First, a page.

Instinctively, I want to say, ‘It will all be OK. There’s no reason to suppose that we shall be so idiotic in our approach to Brexit that we’d risk the medical well-being of people in need.’ And yet …

I cannot imagine that those who voted for Brexit in the Referendum voted for widespread anxiety among disabled and chronically ill people. I cannot imagine they wanted potentially catastrophic disruptions in items that people like me rely on. If they did, it would be monstrous, based on some unutterably bleak idea of the disposability of the vulnerable.

All the evidence, including that around medical supplies, indicates the foolhardiness of leaving the EU. Even if we do leave, chances are that the cost of these supplies will go up for the NHS.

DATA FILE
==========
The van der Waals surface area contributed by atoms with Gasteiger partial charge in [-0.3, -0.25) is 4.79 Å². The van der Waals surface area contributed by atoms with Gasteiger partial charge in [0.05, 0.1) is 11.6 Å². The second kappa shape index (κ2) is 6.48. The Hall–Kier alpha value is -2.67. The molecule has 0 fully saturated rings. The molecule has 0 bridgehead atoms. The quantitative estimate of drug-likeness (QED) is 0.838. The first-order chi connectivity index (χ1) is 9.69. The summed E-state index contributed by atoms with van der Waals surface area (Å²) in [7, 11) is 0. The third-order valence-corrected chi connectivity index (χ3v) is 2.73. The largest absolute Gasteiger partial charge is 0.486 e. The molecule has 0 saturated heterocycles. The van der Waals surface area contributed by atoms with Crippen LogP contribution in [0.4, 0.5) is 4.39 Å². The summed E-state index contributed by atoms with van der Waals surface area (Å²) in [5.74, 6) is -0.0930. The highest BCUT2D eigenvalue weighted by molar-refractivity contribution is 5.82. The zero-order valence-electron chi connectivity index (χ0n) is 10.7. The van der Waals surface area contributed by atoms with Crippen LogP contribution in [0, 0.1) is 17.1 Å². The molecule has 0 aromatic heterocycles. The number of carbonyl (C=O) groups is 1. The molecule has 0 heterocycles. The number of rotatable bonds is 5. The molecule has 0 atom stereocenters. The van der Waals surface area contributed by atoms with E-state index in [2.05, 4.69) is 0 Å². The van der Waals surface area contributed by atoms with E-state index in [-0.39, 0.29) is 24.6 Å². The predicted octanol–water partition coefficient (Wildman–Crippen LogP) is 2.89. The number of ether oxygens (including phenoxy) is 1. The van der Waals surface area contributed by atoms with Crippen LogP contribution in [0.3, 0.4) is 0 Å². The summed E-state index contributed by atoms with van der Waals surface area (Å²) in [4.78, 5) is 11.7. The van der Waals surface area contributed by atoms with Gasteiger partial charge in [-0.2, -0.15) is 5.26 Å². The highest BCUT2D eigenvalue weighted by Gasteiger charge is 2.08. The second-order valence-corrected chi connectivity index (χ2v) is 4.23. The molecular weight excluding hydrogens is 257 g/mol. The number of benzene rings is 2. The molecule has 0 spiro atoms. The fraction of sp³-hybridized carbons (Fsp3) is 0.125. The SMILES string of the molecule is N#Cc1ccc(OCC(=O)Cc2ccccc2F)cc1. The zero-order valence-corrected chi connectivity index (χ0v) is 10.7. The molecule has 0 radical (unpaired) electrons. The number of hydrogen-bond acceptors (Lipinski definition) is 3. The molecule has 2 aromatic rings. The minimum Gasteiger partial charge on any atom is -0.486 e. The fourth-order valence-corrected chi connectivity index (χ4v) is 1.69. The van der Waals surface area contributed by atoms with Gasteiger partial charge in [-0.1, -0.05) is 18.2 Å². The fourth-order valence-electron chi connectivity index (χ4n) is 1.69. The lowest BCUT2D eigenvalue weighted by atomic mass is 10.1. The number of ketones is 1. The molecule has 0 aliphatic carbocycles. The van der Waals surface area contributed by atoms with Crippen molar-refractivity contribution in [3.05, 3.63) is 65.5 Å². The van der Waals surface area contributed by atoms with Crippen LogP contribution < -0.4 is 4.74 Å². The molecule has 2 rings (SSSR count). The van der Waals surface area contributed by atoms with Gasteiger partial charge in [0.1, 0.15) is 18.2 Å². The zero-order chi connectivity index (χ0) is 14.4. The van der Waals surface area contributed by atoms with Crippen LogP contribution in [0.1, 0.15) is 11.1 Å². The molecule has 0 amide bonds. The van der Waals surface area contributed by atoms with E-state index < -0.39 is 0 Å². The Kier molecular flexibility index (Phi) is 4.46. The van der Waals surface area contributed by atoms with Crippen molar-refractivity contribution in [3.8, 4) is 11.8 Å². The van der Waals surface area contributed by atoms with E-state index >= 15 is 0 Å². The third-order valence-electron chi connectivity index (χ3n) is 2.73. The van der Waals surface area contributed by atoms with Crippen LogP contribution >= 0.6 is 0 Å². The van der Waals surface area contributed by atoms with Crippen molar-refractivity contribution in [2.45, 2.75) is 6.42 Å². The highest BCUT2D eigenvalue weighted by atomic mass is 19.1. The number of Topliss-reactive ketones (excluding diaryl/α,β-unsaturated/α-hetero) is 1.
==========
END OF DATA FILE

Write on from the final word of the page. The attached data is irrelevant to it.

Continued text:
We are now too thoroughly integrated to intelligently leave the EU. We are united at too basal a level. The level of flummox and chaos that has surrounded negotiations indicates this. Our government seems lost in a fantasy pick-and-mix solution.

Leaving the EU represents ideological foolhardiness. It shall only add to the ongoing anxieties the vulnerable experience. If someone with my level of relative privilege and power is feeling under pressure, how much more so those with relatively little?

I am used to being close to crap. As a person with a stoma I cannot avoid it. I know what stinks and what doesn’t. The ideological fury of those who advocate ‘Brexit at any cost’ stinks to high heaven. As ever, it will be those who are vulnerable who will pay the price.



Monday, 9 July 2018

In Praise of Synod...


I’ve survived my first General Synod. I must admit, I was very nervous before heading off to York last Friday. It’s always weird joining something ‘halfway-in’ as it were; it’s tricky being the new girl when everyone else seems to know each other very well already (even if that perception is illusory). I also felt like a bit of a marked woman, in part because I knew it was perhaps harder for me to be as incognito as many others in my position.